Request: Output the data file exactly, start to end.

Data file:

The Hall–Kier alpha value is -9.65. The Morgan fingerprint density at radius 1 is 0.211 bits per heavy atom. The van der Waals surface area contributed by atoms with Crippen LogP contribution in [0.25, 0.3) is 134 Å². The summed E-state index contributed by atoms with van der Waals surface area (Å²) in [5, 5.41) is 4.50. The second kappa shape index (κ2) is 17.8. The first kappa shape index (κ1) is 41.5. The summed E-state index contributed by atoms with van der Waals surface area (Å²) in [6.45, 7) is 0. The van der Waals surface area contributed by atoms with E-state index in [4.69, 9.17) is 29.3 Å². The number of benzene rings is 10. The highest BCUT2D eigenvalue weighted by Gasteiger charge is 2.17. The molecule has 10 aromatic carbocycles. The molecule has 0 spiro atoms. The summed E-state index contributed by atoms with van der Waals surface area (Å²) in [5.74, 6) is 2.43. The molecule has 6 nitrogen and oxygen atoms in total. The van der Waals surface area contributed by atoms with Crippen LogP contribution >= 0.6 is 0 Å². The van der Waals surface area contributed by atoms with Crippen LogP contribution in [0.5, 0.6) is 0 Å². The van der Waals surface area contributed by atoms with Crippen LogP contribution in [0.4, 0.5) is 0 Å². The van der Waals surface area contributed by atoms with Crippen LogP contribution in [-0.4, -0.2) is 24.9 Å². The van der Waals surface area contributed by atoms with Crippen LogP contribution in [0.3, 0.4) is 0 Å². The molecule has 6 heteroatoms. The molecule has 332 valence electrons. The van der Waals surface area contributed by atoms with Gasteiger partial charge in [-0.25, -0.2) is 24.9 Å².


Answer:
The Hall–Kier alpha value is -9.65. The Morgan fingerprint density at radius 1 is 0.211 bits per heavy atom. The van der Waals surface area contributed by atoms with Crippen LogP contribution in [0.25, 0.3) is 134 Å². The summed E-state index contributed by atoms with van der Waals surface area (Å²) in [5, 5.41) is 4.50. The second kappa shape index (κ2) is 17.8. The first kappa shape index (κ1) is 41.5. The summed E-state index contributed by atoms with van der Waals surface area (Å²) in [6.45, 7) is 0. The van der Waals surface area contributed by atoms with E-state index in [4.69, 9.17) is 29.3 Å². The number of benzene rings is 10. The highest BCUT2D eigenvalue weighted by Gasteiger charge is 2.17. The molecule has 10 aromatic carbocycles. The molecule has 0 spiro atoms. The summed E-state index contributed by atoms with van der Waals surface area (Å²) in [5.74, 6) is 2.43. The molecule has 6 nitrogen and oxygen atoms in total. The van der Waals surface area contributed by atoms with Crippen LogP contribution >= 0.6 is 0 Å². The van der Waals surface area contributed by atoms with Crippen LogP contribution in [0.5, 0.6) is 0 Å². The van der Waals surface area contributed by atoms with Crippen LogP contribution in [0.4, 0.5) is 0 Å². The van der Waals surface area contributed by atoms with Crippen LogP contribution in [-0.4, -0.2) is 24.9 Å². The van der Waals surface area contributed by atoms with Crippen LogP contribution in [0.3, 0.4) is 0 Å². The molecule has 6 heteroatoms. The molecule has 332 valence electrons. The van der Waals surface area contributed by atoms with Gasteiger partial charge in [-0.25, -0.2) is 24.9 Å².